Around the world in an MBA

Marketing Manager and MBA student Lorena Ramirez shares her journey on the MBA, across three continents and what she has learned along the way.

Picture of Lorena Ramirez

The first time I heard about the Central Saint Martins Birkbeck MBA was while living in Peru. I’d been working in the fashion industry for the last ten years and was ready to expand into different creative areas. I was looking for a Masters degree that focused not only on fashion, but on creativity and innovation.

There are lots of really good MBAs in London, but the Central Saint Martins Birkbeck MBA was different. There is nothing else in the market that mixes art, design, business and social innovation in that way.

I fell in love with the course immediately, but attending face-to-face sessions in London wasn’t an option for me, so I was forced to put my plans on hold.

Moving to London

It just so happened that, months after discovering the MBA, my husband was offered a job in the UK. We moved to London without any hesitation: I arrived, found a job, got pregnant and applied for the MBA! I had my interview with Dr Pamela Yeow, the Course Leader, about a week before I gave birth.

I had my reservations about starting a Masters with a newborn baby, but when I won a scholarship for the course I felt like it was a sign to just do it. I started the programme and absolutely loved it. On a course like this, it’s so important that your peers are with you on this journey. For a lot of MBAs, the average age is around 24 or 25. I’m 37, and while the youngest person in our cohort was 25, the oldest was 60. Through the MBA, I met people in media, television, different organisations and entrepreneurs. The diversity of ages and interests in my cohort was what I enjoyed most about the experience.

Then my maternity leave finished, the pandemic hit and I found myself working full-time with a baby under highly pressured circumstances. Sadly, I couldn’t continue the MBA with my cohort, but Birkbeck and Central Saint Martins were very understanding and supportive. It was not an easy decision, but looking back, I think it was the right one. I wouldn’t have had the time to properly enjoy the reading and the learning process if I had continued then.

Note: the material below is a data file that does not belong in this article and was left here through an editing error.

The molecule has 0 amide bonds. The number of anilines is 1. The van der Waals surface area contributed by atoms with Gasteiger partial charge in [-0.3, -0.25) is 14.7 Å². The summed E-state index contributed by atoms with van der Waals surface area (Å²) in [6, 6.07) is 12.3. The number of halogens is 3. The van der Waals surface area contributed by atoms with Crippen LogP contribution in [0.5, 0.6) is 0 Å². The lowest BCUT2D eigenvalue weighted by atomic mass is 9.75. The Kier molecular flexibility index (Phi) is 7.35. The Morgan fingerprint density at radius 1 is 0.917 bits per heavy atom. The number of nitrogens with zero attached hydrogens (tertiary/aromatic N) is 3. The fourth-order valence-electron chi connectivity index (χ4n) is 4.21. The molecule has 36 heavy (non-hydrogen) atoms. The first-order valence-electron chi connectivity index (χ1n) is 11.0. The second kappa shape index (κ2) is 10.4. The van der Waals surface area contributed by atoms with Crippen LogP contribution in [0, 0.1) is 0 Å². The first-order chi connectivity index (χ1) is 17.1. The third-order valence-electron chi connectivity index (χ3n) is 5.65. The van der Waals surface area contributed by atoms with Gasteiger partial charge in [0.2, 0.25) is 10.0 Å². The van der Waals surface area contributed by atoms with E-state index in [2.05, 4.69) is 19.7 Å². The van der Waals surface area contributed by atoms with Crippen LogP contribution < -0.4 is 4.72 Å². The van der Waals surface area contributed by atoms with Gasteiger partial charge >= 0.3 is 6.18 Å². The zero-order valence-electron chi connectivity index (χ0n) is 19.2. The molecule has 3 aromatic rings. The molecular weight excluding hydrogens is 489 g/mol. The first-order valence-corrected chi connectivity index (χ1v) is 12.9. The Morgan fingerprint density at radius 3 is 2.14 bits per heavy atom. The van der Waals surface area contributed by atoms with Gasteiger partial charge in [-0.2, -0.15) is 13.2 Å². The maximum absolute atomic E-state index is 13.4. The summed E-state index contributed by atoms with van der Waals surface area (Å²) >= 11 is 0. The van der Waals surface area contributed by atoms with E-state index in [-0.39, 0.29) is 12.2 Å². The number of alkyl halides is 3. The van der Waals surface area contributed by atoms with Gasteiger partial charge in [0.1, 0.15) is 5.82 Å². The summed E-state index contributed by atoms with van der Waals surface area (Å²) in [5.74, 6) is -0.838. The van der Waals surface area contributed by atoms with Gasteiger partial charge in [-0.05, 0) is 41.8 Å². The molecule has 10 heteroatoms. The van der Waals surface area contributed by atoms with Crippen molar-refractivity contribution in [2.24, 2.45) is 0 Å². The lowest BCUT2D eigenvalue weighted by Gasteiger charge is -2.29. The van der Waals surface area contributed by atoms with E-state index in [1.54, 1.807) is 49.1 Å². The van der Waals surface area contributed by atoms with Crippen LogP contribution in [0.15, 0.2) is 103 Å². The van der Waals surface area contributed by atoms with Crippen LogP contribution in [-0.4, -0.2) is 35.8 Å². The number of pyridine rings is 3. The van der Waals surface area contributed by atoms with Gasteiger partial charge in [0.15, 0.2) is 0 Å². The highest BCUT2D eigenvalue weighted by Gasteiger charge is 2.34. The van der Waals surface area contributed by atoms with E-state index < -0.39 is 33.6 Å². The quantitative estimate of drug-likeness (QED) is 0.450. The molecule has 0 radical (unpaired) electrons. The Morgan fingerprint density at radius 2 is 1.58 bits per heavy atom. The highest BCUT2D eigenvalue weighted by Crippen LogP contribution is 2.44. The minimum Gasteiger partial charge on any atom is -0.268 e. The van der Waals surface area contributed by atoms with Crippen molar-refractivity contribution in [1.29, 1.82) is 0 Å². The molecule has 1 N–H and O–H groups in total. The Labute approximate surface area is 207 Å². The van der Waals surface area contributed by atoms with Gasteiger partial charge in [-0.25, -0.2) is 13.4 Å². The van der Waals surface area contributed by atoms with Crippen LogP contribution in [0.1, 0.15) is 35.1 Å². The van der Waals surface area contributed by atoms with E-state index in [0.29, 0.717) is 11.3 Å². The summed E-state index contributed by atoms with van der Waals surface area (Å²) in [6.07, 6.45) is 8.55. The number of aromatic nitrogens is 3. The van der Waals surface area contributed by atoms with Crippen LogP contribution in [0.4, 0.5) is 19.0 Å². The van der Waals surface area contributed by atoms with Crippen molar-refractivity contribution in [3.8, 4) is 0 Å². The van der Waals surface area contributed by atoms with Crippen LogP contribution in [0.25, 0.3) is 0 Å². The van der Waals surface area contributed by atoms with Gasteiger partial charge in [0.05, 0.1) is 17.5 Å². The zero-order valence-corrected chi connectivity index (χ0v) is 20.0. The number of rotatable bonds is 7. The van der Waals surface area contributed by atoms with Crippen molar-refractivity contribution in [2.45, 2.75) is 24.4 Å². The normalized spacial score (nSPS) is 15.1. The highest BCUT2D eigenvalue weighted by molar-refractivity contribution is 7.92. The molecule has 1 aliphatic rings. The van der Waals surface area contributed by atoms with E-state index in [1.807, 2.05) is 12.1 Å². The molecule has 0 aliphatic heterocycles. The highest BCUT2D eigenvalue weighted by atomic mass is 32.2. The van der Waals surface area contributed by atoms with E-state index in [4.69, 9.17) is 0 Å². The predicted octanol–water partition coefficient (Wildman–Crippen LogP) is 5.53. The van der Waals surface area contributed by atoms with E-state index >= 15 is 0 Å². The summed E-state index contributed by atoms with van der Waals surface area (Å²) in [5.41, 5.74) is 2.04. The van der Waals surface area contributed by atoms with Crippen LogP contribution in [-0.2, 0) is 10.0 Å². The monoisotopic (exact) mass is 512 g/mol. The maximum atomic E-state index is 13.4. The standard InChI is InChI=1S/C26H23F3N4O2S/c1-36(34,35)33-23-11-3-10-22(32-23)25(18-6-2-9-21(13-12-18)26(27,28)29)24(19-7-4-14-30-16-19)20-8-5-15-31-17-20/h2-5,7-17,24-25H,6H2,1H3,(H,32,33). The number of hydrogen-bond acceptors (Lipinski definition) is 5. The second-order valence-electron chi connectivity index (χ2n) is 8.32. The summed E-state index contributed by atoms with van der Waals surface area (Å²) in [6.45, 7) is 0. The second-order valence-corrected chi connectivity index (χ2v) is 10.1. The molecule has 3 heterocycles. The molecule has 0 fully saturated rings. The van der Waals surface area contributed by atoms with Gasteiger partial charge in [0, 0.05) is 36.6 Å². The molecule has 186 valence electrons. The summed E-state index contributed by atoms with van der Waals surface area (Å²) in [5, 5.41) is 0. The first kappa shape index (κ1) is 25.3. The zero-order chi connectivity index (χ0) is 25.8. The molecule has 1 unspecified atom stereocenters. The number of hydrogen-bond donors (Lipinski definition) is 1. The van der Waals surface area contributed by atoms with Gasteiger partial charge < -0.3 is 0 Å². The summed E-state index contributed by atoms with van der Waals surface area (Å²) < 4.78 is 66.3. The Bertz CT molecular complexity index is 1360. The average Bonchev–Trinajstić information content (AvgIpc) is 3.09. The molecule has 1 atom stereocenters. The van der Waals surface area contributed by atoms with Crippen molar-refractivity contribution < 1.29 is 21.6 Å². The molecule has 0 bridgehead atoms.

Picture of Lorena with her son

Recognise this scenario? Lorena trying to work and study, featuring her son Noah.

A new challenge in Ceuta

Despite having to put my studies on hold, this has been a whirlwind year: I was promoted to Marketing Manager for Spain for my organisation and relocated to Ceuta, an autonomous Spanish city in Morocco. Ceuta is a small, quiet city, so it’s a big change from London!

In my new role, I am already applying the learning from the first module of the MBA, which is all about how to solve complex problems. Right now, in Spain, the gambling industry is facing new marketing regulations which drastically change the way it has worked for the past twelve years. This has a huge impact on our work, meaning we have to really think outside the box when it comes to promotion.